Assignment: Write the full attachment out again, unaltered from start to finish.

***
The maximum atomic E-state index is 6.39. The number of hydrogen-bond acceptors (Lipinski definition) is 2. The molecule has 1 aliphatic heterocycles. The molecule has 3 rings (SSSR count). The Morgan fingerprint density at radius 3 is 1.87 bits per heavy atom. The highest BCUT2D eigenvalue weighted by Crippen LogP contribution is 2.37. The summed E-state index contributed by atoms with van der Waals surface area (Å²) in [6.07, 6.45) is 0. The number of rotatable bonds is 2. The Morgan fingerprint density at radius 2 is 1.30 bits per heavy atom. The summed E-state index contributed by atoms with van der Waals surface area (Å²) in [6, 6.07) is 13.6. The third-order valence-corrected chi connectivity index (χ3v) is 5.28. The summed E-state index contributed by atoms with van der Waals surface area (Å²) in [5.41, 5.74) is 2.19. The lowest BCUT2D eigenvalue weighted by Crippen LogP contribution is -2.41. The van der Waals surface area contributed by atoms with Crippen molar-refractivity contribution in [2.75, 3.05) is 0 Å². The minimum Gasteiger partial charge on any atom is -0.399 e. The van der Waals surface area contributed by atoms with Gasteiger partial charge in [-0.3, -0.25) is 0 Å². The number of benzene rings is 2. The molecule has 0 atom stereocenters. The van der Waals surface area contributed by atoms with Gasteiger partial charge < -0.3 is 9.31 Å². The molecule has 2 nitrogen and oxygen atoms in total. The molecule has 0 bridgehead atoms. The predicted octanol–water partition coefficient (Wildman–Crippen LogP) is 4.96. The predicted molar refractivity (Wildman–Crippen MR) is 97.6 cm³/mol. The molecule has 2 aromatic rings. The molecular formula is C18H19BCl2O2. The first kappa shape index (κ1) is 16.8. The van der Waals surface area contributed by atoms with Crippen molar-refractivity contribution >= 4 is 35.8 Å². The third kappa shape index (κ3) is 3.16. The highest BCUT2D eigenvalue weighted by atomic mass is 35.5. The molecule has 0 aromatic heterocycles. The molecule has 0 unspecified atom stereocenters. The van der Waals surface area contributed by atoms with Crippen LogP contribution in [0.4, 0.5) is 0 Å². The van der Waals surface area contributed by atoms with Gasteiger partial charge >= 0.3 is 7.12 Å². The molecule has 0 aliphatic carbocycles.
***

The maximum atomic E-state index is 6.39. The number of hydrogen-bond acceptors (Lipinski definition) is 2. The molecule has 1 aliphatic heterocycles. The molecule has 3 rings (SSSR count). The Morgan fingerprint density at radius 3 is 1.87 bits per heavy atom. The highest BCUT2D eigenvalue weighted by Crippen LogP contribution is 2.37. The summed E-state index contributed by atoms with van der Waals surface area (Å²) in [6.07, 6.45) is 0. The number of rotatable bonds is 2. The Morgan fingerprint density at radius 2 is 1.30 bits per heavy atom. The summed E-state index contributed by atoms with van der Waals surface area (Å²) in [6, 6.07) is 13.6. The third-order valence-corrected chi connectivity index (χ3v) is 5.28. The summed E-state index contributed by atoms with van der Waals surface area (Å²) in [5.41, 5.74) is 2.19. The lowest BCUT2D eigenvalue weighted by Crippen LogP contribution is -2.41. The van der Waals surface area contributed by atoms with Crippen molar-refractivity contribution in [2.75, 3.05) is 0 Å². The minimum Gasteiger partial charge on any atom is -0.399 e. The van der Waals surface area contributed by atoms with Gasteiger partial charge in [-0.3, -0.25) is 0 Å². The number of benzene rings is 2. The molecule has 0 atom stereocenters. The van der Waals surface area contributed by atoms with Gasteiger partial charge < -0.3 is 9.31 Å². The molecule has 2 nitrogen and oxygen atoms in total. The molecule has 0 bridgehead atoms. The predicted octanol–water partition coefficient (Wildman–Crippen LogP) is 4.96. The predicted molar refractivity (Wildman–Crippen MR) is 97.6 cm³/mol. The molecule has 2 aromatic rings. The molecular formula is C18H19BCl2O2. The first kappa shape index (κ1) is 16.8. The van der Waals surface area contributed by atoms with Crippen molar-refractivity contribution >= 4 is 35.8 Å². The third kappa shape index (κ3) is 3.16. The highest BCUT2D eigenvalue weighted by atomic mass is 35.5. The molecule has 0 aromatic heterocycles. The molecule has 0 unspecified atom stereocenters. The van der Waals surface area contributed by atoms with Crippen LogP contribution in [0.4, 0.5) is 0 Å². The van der Waals surface area contributed by atoms with Gasteiger partial charge >= 0.3 is 7.12 Å². The molecule has 0 aliphatic carbocycles.